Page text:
Key stem cell guideline ignored in US

Michael Cook
22 Feb 2013
Reproduced with Permission

After President Obama reversed his predecessor's stand on embryo research in 2009 shortly after his inauguration, the battles seemed over. The main ethical consideration was ensuring that the donors of embryos and gametes gave their informed consent to research.

However, a review of human embryonic stem cell lines in the US has raised concerns about informed consent amongst gamete donors. Some of the stem cell lines, though approved by the National Institutes of Health, may have involved gametes from donors who had not consented. The review, conducted by academics from Rockfeller University and The Hastings Center, a bioethics think tank, identified 30 lines of approved stem cells with unknown provenance. These cells may very well have come from non-consenting gamete donors. In addition to this, the providers of 19 lines did not respond to requests for consent information.

The authors of the review criticised American IVF clinics, from which many of the embryos were sourced, for failing to obtain consent from gamete donors: "just 30% of oocyte donor consent forms in surveyed US IVF clinics mention the possibility that resultant embryos might be donated to research, and only 8% mention donation to hESC research specifically" the authors of the review stated in a letter to Cell Stem Cell.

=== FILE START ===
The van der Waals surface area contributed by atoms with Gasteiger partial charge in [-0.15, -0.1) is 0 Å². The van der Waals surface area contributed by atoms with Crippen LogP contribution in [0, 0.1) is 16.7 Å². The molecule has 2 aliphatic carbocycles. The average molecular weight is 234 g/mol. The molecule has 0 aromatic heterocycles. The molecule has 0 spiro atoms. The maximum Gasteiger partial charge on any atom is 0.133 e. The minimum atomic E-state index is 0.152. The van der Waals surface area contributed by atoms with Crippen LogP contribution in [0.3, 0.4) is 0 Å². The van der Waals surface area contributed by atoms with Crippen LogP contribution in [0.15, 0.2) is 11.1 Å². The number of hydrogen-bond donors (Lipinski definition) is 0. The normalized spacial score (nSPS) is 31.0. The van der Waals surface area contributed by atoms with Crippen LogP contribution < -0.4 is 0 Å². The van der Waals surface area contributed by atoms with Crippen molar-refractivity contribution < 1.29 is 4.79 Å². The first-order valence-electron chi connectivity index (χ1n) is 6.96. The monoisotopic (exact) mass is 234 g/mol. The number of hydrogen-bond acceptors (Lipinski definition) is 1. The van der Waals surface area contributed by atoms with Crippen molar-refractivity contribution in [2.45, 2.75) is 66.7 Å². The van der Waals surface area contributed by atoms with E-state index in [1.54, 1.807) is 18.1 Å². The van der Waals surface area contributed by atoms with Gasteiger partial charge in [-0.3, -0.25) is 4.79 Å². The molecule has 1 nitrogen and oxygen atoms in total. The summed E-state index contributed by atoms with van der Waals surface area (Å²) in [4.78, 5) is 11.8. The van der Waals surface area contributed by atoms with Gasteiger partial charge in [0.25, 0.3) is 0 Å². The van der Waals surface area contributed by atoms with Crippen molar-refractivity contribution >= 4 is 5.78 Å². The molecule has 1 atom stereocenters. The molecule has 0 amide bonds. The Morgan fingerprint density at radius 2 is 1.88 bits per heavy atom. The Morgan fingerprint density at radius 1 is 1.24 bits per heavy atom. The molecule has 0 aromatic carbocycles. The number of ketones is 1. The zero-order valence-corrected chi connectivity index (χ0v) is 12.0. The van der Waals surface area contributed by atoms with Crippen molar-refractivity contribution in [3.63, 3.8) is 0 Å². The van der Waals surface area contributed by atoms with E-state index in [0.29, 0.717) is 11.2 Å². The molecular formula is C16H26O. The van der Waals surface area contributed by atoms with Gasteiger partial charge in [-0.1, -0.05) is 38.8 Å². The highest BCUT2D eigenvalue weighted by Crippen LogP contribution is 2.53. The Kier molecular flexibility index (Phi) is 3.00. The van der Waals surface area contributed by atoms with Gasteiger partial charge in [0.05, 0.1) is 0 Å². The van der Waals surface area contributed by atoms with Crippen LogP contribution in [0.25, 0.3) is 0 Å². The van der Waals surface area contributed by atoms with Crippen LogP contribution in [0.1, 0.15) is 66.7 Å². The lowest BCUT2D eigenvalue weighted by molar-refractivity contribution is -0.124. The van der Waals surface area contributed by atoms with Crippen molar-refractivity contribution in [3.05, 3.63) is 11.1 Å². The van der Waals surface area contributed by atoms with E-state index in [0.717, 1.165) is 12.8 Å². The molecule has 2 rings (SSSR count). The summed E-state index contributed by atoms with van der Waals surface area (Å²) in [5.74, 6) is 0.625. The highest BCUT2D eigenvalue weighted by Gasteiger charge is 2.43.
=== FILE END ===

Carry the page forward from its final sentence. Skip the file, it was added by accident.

They also stressed that "information about the provenance of the hESC lines should be public and readily available", particularly for the hESC research community. They conclude:

"With such rapid advances occurring in stem cell research, it is critical that consent forms for donation of gametes to IVF refer not just to the possibility of future research use, but also to derivation of hESCs specifically. Also, information about the provenance of the hESC lines should be public and readily available. The hESC research community will be best served if their essential research materials - gametes and embryos - are donated by individuals who knowingly and willingly agree to the use of those materials in hESC research."